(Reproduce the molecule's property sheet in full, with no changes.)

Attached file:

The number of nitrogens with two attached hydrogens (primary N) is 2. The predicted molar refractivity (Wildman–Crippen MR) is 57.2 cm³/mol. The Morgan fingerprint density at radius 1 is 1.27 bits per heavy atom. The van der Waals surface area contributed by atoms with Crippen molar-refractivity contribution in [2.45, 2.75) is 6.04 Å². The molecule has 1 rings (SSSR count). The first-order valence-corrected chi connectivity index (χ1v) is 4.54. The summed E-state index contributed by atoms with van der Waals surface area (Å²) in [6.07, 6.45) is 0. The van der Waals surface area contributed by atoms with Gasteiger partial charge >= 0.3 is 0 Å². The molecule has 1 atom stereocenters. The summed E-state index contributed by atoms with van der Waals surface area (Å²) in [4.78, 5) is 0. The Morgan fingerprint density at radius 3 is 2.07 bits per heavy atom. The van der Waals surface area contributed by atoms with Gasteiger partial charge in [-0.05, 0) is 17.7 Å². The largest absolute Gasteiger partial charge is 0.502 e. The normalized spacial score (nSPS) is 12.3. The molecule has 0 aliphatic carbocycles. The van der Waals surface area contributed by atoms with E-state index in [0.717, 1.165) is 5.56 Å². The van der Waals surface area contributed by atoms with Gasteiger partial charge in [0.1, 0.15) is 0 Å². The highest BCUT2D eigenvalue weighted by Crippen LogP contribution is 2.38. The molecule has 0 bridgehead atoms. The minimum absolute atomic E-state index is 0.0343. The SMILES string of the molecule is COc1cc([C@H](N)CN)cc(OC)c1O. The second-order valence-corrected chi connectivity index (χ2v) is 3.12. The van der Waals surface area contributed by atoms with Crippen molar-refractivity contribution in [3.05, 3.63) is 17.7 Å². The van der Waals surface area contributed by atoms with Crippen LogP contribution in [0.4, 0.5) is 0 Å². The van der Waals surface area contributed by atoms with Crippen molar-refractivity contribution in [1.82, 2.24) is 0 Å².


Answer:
The number of nitrogens with two attached hydrogens (primary N) is 2. The predicted molar refractivity (Wildman–Crippen MR) is 57.2 cm³/mol. The Morgan fingerprint density at radius 1 is 1.27 bits per heavy atom. The van der Waals surface area contributed by atoms with Crippen molar-refractivity contribution in [2.45, 2.75) is 6.04 Å². The molecule has 1 rings (SSSR count). The first-order valence-corrected chi connectivity index (χ1v) is 4.54. The summed E-state index contributed by atoms with van der Waals surface area (Å²) in [6.07, 6.45) is 0. The van der Waals surface area contributed by atoms with Gasteiger partial charge >= 0.3 is 0 Å². The molecule has 1 atom stereocenters. The summed E-state index contributed by atoms with van der Waals surface area (Å²) in [4.78, 5) is 0. The Morgan fingerprint density at radius 3 is 2.07 bits per heavy atom. The van der Waals surface area contributed by atoms with Gasteiger partial charge in [-0.05, 0) is 17.7 Å². The largest absolute Gasteiger partial charge is 0.502 e. The normalized spacial score (nSPS) is 12.3. The molecule has 0 aliphatic carbocycles. The van der Waals surface area contributed by atoms with E-state index in [0.717, 1.165) is 5.56 Å². The van der Waals surface area contributed by atoms with Gasteiger partial charge in [0.1, 0.15) is 0 Å². The highest BCUT2D eigenvalue weighted by Crippen LogP contribution is 2.38. The molecule has 0 bridgehead atoms. The minimum absolute atomic E-state index is 0.0343. The SMILES string of the molecule is COc1cc([C@H](N)CN)cc(OC)c1O. The second-order valence-corrected chi connectivity index (χ2v) is 3.12. The van der Waals surface area contributed by atoms with Crippen molar-refractivity contribution in [3.05, 3.63) is 17.7 Å². The van der Waals surface area contributed by atoms with Crippen LogP contribution in [0.4, 0.5) is 0 Å². The van der Waals surface area contributed by atoms with Crippen molar-refractivity contribution in [1.82, 2.24) is 0 Å².